We had to reschedule the Spelling Bee for February and TeenPact for March. January seems plagued with winter storms and COVID-19 outbreaks. So we learn to change the schedule and carry on.
Snow in our backyard
Many years ago, I published a post about flexibility. One of my readers said, “Flexibility is easier said than done.” I totally agree. We packed and made plans for several weeks and, frankly, months, about TeenPact and the Spelling Bee. Continue reading »
This Christmas break and the beginning of the new calendar year 2022 have been rather emotional. Long story, but it’s the story of burnout, too. A lot of family details have pushed us together more than ever. I suppose it is part of the process as the children grow and we all change accordingly.
Relaxing by the fire
Burnout appeared among us back in October, but we kept it together through November and December. By the middle of December, when we took a break, I realized how much I needed to space out of my surroundings. So I escaped into books and on demand content I view online. Continue reading »
If your children take music lessons, at least twice a year they have recitals, programs, and concerts. Typically, in December and in May. The pandemic messed up that routine, of course. We have had to do Zoom recitals at home and skip going to nursing homes. But we kept on going with our lessons and did our best to monitor the progress of our children.
Playing in church with friends motivates children to practice.
One week before Christmas this year, the kids played violin to accompany our church’s choir for the beautiful “How Great Our Joy” by Craig Courtney. What a piece! Such a refreshing sound from the usual round of Christmas carols. It was only one piece, but a new experience to give them a taste of what it is like to accompany a choir. They enjoyed it and said they would like to do it again if called upon. Continue reading »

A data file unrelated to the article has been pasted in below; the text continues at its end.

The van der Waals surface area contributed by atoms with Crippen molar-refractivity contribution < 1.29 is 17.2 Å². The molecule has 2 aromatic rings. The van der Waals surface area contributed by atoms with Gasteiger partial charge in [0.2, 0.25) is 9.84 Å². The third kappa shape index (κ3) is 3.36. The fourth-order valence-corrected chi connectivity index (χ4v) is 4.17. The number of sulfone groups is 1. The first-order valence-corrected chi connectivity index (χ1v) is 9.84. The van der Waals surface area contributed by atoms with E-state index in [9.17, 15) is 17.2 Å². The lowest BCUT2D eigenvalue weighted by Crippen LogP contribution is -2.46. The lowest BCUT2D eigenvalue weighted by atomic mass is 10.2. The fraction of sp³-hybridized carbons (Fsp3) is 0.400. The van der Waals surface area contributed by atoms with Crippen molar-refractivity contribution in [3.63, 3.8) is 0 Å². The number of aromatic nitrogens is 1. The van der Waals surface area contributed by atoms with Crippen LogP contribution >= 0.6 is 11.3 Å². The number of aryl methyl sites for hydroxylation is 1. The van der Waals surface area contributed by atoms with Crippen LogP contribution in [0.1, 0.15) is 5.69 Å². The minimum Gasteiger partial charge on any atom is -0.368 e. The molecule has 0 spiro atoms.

After three months of studying writing with Andrew Pudewa of the Institute for Excellence in Writing (IEW), my children and I have decided this curriculum rocks. We decided this after three weeks, but I wanted to wait a few more months to blog about it. We got Level 1B, which is for grades 6-8. Since my daughter is in sixth grade and my son in eighth, it is perfect for us.
My daughter building puzzles – a metaphor for learning writing
You should know that Andrew Pudewa used to teach Suzuki violin. If you know anything about the Suzuki method, you know that it teaches step by step, in a very systematic way. Pudewa took the Suzuki method and applied it to IEW. This incremental approach to writing helps children and teens understand how to write. There will be no expectations beyond their ability. Continue reading »
We only take three days off for Thanksgiving. For my nonAmerican readers, Thanksgiving always happens on a Thursday – the fourth Thursday of November. I cook a lot on Wednesday and Thursday, we have our family luncheon on Thursday, and then on Friday they decorate the Christmas tree. Thus commences the Christmas season at our house.
This year we had a cozy Thanksgiving, the four of us, and it was wonderfully relaxing. Besides, I came down with a bug the Sunday before, and spent Sunday-Wednesday in bed. No fever, no coughing, no sore throat, just a general fatigue that kept me in bed. So… the children took care of their own schooling on Monday and Tuesday. Continue reading »